The immediate pressure of ing 1812 and 1813, he seems to have the common danger being removed, laboured under that privation of saga- views of individual interests necescity, that disregard of his own science, sarily grew up. and that sullen intensity of reliance on “ In the course of our journey from his own fortune, while all was crum- Frankfort to Basle, he (Lord Castlebling in his sight, to which we rightly reagh) stated to me, that one of the give the name of infatuation; or could great difficulties would arise from the it be conceived, that when he was daily want of a habitual, confidential, and fighting for his life, he should have free intercourse between the ministers left lingering in the garrisons of Ger- of the Great Powers as a body, and many no less a number than seventythat many pretensions might be modi. three thousand veteran troops, and fied, asperities removed, and canses left them to be successively captured of irritation anticipated and removed, by the peasantry? His conduct in by bringing the respective parties into the conferences for peace was equally unrestricted communication. unaccountable. While he was daily No man was ever better calcnlated offered terms which would have left so to transact business himself, and him the most powerful monarch of to bring others to act with him in such the Continent, and saw those terms a manner. The suavity and dignity daily diminishing, he still cried out of his manners, bis habitual patience “All or nothing;” and finding him- and self-command, his considerate self driven back day by day to the tolerance of difference of opinion in walls of Paris, still contended for the others, all fitted him for such a task ; Continent. We give a few fragments while his firmness when he knew that of a most interesting letter (written he was right, in no degree detracted from the influence of his conciliatory a dream, became a brilliant redemeanour."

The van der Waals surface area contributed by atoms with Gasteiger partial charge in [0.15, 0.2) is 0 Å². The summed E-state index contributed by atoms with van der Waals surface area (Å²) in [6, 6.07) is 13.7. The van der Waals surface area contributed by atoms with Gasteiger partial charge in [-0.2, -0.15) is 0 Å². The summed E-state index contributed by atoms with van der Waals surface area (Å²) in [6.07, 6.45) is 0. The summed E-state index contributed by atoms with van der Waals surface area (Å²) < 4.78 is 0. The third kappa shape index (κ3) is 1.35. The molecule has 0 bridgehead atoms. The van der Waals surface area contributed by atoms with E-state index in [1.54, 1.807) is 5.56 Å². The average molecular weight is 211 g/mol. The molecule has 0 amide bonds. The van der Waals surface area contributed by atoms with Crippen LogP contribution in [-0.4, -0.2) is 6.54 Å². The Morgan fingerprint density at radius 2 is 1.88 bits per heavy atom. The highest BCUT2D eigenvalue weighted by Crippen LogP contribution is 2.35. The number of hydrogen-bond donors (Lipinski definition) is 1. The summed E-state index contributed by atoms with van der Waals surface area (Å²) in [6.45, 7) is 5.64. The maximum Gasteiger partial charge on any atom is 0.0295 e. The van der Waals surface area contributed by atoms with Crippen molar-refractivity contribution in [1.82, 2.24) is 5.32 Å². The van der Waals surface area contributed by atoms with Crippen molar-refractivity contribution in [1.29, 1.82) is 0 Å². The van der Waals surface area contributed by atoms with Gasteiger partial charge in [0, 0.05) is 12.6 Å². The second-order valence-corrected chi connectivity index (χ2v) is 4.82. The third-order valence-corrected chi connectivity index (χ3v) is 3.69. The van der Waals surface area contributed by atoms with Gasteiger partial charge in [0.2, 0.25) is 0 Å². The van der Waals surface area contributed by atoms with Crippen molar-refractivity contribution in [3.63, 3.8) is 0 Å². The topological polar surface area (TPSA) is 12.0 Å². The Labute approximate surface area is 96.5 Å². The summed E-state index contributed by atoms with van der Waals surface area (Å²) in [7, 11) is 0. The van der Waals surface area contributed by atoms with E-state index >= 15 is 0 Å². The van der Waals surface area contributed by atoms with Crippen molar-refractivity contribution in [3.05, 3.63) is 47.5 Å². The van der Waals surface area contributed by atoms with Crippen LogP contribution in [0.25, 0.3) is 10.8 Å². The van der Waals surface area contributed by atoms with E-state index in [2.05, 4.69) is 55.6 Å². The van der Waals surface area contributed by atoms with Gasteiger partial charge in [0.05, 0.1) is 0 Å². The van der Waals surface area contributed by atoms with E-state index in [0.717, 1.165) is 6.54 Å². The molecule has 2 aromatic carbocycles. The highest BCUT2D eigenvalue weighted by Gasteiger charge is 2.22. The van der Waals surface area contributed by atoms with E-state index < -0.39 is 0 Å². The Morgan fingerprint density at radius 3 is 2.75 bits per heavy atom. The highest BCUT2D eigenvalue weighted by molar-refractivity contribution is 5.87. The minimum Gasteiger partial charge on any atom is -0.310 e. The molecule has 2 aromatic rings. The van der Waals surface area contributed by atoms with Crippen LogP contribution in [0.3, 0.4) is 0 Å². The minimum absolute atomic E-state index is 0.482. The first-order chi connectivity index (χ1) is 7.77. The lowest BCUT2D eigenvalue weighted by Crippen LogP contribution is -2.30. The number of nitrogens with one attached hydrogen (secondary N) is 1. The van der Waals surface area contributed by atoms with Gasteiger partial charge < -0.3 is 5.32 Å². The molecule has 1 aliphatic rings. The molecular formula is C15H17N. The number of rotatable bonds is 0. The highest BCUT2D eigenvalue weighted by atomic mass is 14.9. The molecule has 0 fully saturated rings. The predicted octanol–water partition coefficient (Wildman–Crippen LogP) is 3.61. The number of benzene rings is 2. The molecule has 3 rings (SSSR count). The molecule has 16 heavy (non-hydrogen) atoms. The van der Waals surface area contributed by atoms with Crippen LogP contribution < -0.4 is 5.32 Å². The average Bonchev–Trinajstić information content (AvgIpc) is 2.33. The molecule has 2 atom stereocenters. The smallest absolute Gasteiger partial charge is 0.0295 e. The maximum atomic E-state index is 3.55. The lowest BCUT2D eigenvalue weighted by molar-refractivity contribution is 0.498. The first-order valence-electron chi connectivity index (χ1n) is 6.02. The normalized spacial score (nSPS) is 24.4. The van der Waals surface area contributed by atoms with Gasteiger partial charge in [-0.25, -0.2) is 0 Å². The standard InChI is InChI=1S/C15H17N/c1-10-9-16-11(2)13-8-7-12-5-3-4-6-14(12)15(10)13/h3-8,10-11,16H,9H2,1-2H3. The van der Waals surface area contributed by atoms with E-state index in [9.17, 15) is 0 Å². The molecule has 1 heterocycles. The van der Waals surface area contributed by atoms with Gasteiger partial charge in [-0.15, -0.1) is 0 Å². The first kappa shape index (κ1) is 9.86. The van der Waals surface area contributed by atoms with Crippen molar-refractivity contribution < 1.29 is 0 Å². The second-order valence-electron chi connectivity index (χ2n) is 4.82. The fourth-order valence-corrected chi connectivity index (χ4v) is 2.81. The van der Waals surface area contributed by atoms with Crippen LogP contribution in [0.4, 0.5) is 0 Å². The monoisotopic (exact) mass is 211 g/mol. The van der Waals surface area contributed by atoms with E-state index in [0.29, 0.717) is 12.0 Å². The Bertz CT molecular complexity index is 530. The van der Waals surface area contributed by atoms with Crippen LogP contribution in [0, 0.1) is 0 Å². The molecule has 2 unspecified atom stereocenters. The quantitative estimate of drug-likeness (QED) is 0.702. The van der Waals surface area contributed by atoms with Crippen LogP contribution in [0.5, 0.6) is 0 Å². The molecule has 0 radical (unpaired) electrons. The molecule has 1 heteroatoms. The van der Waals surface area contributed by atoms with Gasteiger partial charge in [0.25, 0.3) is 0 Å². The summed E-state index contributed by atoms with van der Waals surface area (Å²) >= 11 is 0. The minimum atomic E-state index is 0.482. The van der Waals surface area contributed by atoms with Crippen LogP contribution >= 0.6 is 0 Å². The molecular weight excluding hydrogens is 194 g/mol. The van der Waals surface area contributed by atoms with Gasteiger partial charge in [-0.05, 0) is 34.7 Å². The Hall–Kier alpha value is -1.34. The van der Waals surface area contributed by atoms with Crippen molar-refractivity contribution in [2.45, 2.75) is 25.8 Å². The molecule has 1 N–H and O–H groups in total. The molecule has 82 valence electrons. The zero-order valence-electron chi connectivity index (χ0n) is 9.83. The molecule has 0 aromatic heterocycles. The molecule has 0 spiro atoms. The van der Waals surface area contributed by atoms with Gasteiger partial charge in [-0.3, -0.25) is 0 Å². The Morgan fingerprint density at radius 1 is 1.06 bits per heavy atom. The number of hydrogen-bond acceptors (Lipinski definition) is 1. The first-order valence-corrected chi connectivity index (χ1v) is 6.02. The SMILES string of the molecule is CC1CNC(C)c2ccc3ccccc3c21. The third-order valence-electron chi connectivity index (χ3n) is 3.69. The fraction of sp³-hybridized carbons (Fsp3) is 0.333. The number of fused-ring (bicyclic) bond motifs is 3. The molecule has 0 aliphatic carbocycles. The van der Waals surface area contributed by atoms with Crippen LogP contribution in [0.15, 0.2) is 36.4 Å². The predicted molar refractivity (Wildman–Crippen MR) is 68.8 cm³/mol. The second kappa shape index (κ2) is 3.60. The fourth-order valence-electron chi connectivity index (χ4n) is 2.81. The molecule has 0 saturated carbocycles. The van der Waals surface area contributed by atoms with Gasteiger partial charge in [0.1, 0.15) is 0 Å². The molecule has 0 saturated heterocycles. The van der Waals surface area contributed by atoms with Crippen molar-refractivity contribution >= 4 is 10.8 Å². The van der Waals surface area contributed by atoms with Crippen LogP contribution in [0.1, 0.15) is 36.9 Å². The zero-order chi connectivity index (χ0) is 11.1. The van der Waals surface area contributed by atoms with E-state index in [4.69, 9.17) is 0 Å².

ality. The letter then adverts to the sin- The letter concludes with "It is gular instance of the minister's intre- not, then, too much to say, that the pidity and sagacity, which resulted vigour and energy displayed by Lord in the conquest of Paris. The repulse Londonderry in this crisis decided of Blucher, who, by a daring but rash the fate of the campaign ; and had he movement, had exposed his army to been an ordinary man, without the the whole weight of the French force, talent to discern what the exigency and hazarded the communications of of the moment required, without the Allies, produced a dangerous di- capacity to enforce its adoption, or versity of opinion in the allied camp. without that influence over others The spirit of the soldiery was damped, which insured their cordial co-operaand the population seemed to be prea tion, who can say how different the paring for a petty war. It was even result might have been ? or how long suggested that the armies should again the pacitication of the world might take up their ground on the banks of have been delayed ?" the Rhine. The campaign had sud- The great drama was now coming denly become critical, and a few more to the fall of the curtain. The confesuccesses might have enabled Napo- rence of Chatillon had merely originleon to raise all France against the ated “projects and counter-projects." invaders. The French army chiefly At length Caulaincourt (the French pressed on Blucher, and the campaign commissioner) gave in the statement depended on his being reinforced. But which Napoleon declared to be final, from what quarter was the reinforce- which consisted of claims to Antment to come ? There was no force werp, Flanders, and the frontier of disposable but a small body of Rus. the Rhine; to the annexation of the sians, already on their march to Ionian Islands to the kingdom of Rheims to join Blucher. But there Italy, both to be settled on Eugene were two strong corps-one of Prus- Beauharnais and his heirs, with the sians under Bulow, and the other of Adige as a boundary; the demand Russians under Winzingerode-who that Saxony should be restored, the were on their march into France from sovereignty of Lucca and Piombino Flanders ; but they were under the be settled on his sister, the Princess command of Bernadotte. The diffi- Eliza; the principality of Neufchâtel culty of withdrawing them from his be secured to Bertbier; and all the command, without a tedious discussion colonies taken during the war, except with him, was urged by a great Saintes, be restored by England. authority" (probably the Czar) as The extravagance of demands like insurmountable! Here the authority those by a sovereign reduced to a of the British minister saved the cam- province, and with a mighty enemy paign. He demanded, whether the within a march of his capital, renreinforcement was absolutely neces- dered all further deliberation impossary. On being answered that it was, sible. "he stated that, in that case, the The Conference of Chatillon broke plan must be adopted; that the orders up instantly, and the fate of Europe must be given immediately; that was again brought to the edge of the England had a right to expect that sword. Napoleon adopted the ruinher allies would not be deterred from ous plan of attacking the Allies in the a decisive course by such difficulties rear, while Paris was lying, open to as had been urged; and that he would their front. In other days he would take upon himself all the responsi- have rushed to Paris, embrasured the bility of any consequences which walls, called out the national guard might arise regarding the Crown- of the city, amounting to 50,000 wellPrince of Sweden." This bold and equipped men; and have given courage decisive advice was followed. Blucher to its volatile population by the prewas reinforced; the battle of Laon, sence of his veteran troops, which in which the French were beaten, still amounted to 60,000 infantry and restored the fortunes of the Allies; 17,000 horse. But, instead of this and the "march to Paris," so long obvious manæuvre, he left the city to the passions of its people—to the dis- tiation might disappoint this hope affection of his councillors, now trem- added to his impatience." In a prebling for their heads-to the partisan- vious letter Lord Castlereagh speaks ship of the Royalists-and to the of the Guard which were to form this terrors of a metropolis in sight of an showy spectacle. army of all tribes of conquerors, from "I saw the Russian cavalry of the Rhine to Tartary.